Mike Schmidt: The last item from this monthly segment about changes to services and client software is Edge Firmware for Coldcard announced. So the Coinkite folks, who produced the Coldcard hardware signing device, announced an experimental firmware that’s targeting really wallet developers or power users and allowing them to experiment with newer Bitcoin tech features. And so, this initial release of this experimental firmware includes taproot keyspend payments, some tapscript multisig payments, and BIP129 support, so I thought that was pretty cool. I’m not sure if that was something that they were passing around internally and to known wallet software and then they made it public, or if this is a new effort, but it’s definitely public now. Murch, any thoughts?
Mark Erhardt: Well, I kind of pre-empted that with the previous statement. Here again we see people working on tapscript, and yeah, I think it’ll still take – so, the big problem with these big protocol development pushes is that it takes years to get out the protocol change in the first place, but then it takes another year or two for the new capabilities to arrive in the wallet space.
So for example, in winter, we saw some people be like, “Well, taproot was a huge nothing burger. It’s been a whole year that it’s activated already and nobody is using it. There’s nothing cool coming out of it”, and so forth. And now, another half a year later, we’re starting to see people build products around taproot. We’re seeing people build on Frost with new hardware wallets; we’re seeing people come out with miniscript that leverages both the native segwit v0 output capabilities, but also experimental support now for tapscript, which is not completely finished yet. For example, in Bitcoin Core, we can only use miniscript with native segwit v0 so far.
But yeah, the release cycles, or also just the time until the protocol efforts trickle down to the end user are just so much longer than everybody expects, but it is coming and it’s really nice to see that and be reminded of that.
Mike Schmidt: Yeah, it’s a great point. We went through this list and we had taproot support being added, we have a couple different additions related to MuSig, and yeah, it always takes longer than you think and I think it’s a good perspective to point that out.
Core Lightning 23.05
Next section from the newsletter is Releases and release candidates. First one is Core Lightning 23.05. We’ve been sort of teasing some of the features that were coming in this release with some of the release candidates, including v2 PSBTs and flexible feerate management and blinded payments. Murch, I don’t know if there’s anything else that we want to jump into in this recap?
Mark Erhardt: I just noticed that there’s also some improvements on fee estimation and for CLN in this release. And I think it’s kind of funny how there’s a lot of things that everybody knows they need to have in their wallet software, but they’re also on the, “we can do that next month” list. But then we get these bouts of extreme block space demand and suddenly people have features for RBFing, for CPFP, for fee estimation and consolidations, and that sort of stuff, pop back up to the top of the list and get them done. So, yeah, I think we’re going to see also this across a bunch of other wallets.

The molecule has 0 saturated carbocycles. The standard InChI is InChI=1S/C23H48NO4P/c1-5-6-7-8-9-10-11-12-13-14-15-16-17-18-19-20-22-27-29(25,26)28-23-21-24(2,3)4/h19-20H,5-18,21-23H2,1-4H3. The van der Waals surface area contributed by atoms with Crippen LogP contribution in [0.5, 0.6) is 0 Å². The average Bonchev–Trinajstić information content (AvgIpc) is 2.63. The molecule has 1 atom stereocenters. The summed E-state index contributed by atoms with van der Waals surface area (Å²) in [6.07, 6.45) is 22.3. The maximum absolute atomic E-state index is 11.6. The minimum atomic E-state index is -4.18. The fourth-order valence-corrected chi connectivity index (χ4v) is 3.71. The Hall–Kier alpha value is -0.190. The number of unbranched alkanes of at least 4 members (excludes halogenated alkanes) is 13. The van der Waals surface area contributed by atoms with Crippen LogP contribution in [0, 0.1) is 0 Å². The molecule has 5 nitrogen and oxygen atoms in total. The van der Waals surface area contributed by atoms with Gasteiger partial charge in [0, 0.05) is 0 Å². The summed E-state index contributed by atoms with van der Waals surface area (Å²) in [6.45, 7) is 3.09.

Mike Schmidt: Yes, similar to the last time these waves kind of came in, I think exchanges weren’t doing batch withdrawals, and all of a sudden that was all done within a short period of time; and now we have this next wave, and now you have big exchanges posting that they’re going to support Lightning and some of the fee bumping stuff that you mentioned as well. So, I guess some of the stress occasionally is good to nudge people in that direction.
Mark Erhardt: Yeah, I think that’s maybe also a call back to our mempool column earlier. One of the reasons why block space should remain constrained is that we are pushing people to make the most with a limited resource, and it really makes people more creative and inventive and pushes wallet development and protocol development to build for a future, where a lot more people are going to try to use these limited resources. And even if we very eventually do decide to increase the block size, we will have all these tools to make the best use of the still limited block size.
Mike Schmidt: We’re talking about block size increases, we’re talking about soft forks today; it’s going to be controversial on social media!
Bitcoin Core 23.2
Bitcoin Core 24.1
Murch, we talked about these maintenance release candidates last week for Bitcoin Core, and now they’re out. The 23.2 and the 24.1 maintenance releases. Do you want to jump into any of that in this discussion? Oh, Gloria; Gloria wants to jump into it.
Gloria Zhao: I just wanted to say, this wouldn’t have made it into the newsletter, but we just had 25 today, new major release. Would recommend updating. And I also want to say that Bitcoin Core has put out three releases in the last two weeks, mostly in response to the high transaction volume that started two or three weeks ago. So, I never want to hear people saying Bitcoin Core moves too slowly ever again!